By Jay Bruesch

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As pest management providers, we’ve all seen this scenario more than once:

A food-processing client tells you that a load of their product — flour, rice, dried milk, animal feed, you name it — arrived at its end destination, and was rejected due to stored product pests that were seen on the boxes, bags or totes of product. Maybe the destination was across town, maybe it was somewhere in North America, or maybe it traveled halfway around the world, only to be shipped back to the producer at great expense.

The client’s customer sent back pictures of small brown beetles as justification for rejecting the load, and the product is now on its way back to the production plant, via semi-trailer, rail or piggyback ocean container. The pictures may or may not be clearly defined, and may or may not have a size reference, such as a ruler, alongside the pictured insects. In any case, someone is going to pay.

Sadly, in some situations like this, the headaches and expenses of rejecting a load of product and sending it back the way it came are unnecessary. A little bit of client education can go a long way.

Foreign grain beetles (Ahasverus advena) and plaster beetles (FamilyLathridiidae) are often the culprit when insects erroneously assumed to be stored product pests show up on shipments of food products.

Biological Background.
 Foreign grain beetles are scavengers that have a taste for mold, among other food sources. When found in grain, the grain is usually damp or moldy. They are medium-brown beetles about 1/12 inch long — much smaller than the confused or red flour beetles that they somewhat resemble, and for which they might be mistaken. They can be positively identified by the protruding lobes at the front corners of their pronotum (the shield-like structure covering the thorax), and by their three-segmented antennal club. They are sometimes pests of grain, but more often become pests when they enter buildings in late summer, attracted by lights and the prospect of winter harborage.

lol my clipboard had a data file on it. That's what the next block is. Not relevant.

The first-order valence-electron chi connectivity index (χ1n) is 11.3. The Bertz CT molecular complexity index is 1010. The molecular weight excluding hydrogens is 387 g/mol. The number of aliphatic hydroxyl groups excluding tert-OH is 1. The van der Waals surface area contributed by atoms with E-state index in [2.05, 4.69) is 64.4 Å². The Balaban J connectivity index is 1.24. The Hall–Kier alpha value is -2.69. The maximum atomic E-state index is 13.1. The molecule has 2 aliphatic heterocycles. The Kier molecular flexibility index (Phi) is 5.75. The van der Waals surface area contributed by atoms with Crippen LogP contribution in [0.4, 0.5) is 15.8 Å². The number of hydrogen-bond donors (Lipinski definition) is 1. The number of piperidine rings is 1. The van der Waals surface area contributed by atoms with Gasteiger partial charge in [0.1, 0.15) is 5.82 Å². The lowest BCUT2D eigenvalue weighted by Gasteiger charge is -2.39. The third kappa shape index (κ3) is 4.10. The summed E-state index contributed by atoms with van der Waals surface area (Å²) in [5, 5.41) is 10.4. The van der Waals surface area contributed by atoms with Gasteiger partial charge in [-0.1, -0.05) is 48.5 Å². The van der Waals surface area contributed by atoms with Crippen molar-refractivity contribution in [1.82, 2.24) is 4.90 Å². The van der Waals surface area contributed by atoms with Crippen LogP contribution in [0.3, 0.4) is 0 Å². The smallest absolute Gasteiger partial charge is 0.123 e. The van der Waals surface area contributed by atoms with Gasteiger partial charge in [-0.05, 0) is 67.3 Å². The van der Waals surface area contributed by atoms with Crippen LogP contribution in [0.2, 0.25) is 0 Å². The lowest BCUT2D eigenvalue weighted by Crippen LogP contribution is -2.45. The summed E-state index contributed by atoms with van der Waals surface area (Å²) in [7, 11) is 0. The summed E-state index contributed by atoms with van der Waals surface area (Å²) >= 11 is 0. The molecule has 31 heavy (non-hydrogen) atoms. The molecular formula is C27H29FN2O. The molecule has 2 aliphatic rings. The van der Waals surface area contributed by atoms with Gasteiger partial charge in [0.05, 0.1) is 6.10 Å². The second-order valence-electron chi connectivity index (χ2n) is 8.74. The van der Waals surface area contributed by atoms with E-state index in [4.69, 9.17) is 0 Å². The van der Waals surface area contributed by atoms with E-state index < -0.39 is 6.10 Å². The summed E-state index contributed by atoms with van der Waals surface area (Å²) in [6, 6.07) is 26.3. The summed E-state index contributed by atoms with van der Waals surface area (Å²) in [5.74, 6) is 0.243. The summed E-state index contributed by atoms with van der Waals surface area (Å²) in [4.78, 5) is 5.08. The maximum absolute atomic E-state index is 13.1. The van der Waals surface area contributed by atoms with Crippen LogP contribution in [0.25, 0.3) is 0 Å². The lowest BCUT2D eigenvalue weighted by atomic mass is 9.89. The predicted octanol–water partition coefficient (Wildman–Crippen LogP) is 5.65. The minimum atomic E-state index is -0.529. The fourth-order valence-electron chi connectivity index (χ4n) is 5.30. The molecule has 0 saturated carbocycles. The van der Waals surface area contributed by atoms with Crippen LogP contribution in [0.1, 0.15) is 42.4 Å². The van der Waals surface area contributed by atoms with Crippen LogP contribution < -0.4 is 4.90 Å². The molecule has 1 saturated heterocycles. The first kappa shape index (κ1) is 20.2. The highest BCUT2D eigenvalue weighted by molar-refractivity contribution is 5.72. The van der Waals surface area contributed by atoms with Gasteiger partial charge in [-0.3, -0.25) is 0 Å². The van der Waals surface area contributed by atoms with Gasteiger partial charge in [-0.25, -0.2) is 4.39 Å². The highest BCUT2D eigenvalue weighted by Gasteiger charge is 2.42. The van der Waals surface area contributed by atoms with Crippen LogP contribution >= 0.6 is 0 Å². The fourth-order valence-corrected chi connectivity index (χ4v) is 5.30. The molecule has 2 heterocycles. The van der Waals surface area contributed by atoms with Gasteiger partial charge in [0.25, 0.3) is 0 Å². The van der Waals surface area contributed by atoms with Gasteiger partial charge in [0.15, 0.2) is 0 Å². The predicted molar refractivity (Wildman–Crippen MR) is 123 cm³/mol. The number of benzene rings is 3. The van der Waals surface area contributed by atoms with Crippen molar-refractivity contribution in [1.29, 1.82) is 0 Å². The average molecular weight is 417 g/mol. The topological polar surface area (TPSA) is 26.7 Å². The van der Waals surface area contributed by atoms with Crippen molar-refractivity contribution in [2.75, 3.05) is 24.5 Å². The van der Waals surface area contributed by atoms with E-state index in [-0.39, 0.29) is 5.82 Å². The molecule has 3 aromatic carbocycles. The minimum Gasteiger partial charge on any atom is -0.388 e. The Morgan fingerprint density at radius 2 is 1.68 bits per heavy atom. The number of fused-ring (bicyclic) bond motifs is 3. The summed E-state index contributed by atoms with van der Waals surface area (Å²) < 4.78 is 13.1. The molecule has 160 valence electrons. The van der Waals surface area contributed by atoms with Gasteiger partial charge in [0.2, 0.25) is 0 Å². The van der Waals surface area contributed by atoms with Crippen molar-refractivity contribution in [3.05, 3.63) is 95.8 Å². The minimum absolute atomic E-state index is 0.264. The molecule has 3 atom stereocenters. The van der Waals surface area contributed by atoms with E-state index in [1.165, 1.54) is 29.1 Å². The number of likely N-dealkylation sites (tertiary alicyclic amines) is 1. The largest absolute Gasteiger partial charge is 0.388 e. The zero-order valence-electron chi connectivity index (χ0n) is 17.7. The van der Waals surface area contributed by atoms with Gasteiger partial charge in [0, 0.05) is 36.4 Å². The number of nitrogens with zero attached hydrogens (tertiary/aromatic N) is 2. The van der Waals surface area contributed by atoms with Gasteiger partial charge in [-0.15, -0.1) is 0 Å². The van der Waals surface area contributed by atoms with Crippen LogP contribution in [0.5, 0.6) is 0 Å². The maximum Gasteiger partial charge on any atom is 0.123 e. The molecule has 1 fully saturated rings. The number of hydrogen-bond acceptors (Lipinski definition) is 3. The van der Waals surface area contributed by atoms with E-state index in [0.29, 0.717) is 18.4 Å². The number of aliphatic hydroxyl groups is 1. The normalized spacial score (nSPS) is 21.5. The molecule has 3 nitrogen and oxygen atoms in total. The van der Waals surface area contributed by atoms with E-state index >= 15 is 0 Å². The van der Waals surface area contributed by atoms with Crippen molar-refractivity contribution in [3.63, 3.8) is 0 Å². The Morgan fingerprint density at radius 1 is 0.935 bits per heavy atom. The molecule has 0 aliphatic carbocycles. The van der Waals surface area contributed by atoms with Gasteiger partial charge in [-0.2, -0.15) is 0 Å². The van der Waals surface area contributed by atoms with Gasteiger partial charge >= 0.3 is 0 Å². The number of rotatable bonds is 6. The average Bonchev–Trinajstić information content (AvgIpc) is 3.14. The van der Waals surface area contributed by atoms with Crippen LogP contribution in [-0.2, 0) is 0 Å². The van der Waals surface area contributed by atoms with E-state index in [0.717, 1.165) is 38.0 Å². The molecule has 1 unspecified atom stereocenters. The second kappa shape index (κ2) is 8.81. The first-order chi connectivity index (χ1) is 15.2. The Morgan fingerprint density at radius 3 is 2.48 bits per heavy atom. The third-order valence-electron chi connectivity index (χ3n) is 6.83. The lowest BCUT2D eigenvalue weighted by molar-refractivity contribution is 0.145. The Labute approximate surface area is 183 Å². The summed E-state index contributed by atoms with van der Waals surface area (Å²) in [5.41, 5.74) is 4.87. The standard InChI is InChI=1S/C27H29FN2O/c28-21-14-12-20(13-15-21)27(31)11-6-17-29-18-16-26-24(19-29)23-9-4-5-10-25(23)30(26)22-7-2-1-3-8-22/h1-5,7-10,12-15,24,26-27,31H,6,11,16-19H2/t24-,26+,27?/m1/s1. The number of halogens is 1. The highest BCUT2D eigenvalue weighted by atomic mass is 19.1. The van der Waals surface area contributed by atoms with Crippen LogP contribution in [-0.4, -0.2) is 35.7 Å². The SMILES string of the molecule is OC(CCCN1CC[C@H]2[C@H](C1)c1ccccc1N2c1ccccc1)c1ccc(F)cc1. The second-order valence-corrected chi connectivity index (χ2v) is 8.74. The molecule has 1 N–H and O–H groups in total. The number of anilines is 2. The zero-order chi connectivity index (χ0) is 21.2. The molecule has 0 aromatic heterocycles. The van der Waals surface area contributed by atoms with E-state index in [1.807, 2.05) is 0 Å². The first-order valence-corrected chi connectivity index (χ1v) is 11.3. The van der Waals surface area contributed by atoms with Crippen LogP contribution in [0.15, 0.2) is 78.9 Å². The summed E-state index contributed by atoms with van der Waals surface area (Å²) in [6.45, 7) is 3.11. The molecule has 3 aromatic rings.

Plaster beetles also are called minute brown scavenger beetles (“minute” in reference to the beetle’s diminutive size). They are exclusively fungus feeders. Like foreign grain beetles, they are very small, are attracted to lights, and are excellent fliers. They can be distinguished by their small size (as small as 1/32 inch in length), and by the shape and size of their pronotum (always narrower than the abdomen). Most plaster beetles have rows of punctures on their wing covers.

Both foreign grain beetles and plaster beetles live happily outdoors all summer long. Then, as the nights begin to get cool, they head for warmer places, using their strong attraction to light and their excellent flying skill to lead them to structures. This occurs earlier in northern regions, and later in the south.

Food Plant Havoc. The real trouble begins when employees of food-processing plants, especially those running three shifts, become careless with insect exclusion. Often, these facilities are uncomfortably warm during late-summer and early-autumn evenings, and night-shift employees open dock doors to let in some cool air. Adjacent to all of those open dock doors is the packaging department, where food, feed and ingredients are placed on pallets. The packages — bags, boxes or totes — are stabilized using a rotating platform that encases the pallet and its contents in clear, strong plastic.

Foreign grain beetles and plaster beetles, hard-wired by nature to seek warmth and light — and blessed with the gift of flight — make a beeline straight for the light, eventually finding their way to the packaging department and the even brighter lamps illuminating the pallet-wrapping operations. Many of them fall or land on the boxes, bags or nylon-fabric totes just as the pallet wrap is being applied, and become trapped there. Along comes a forklift and loads them onto a trailer, boxcar or shipping container.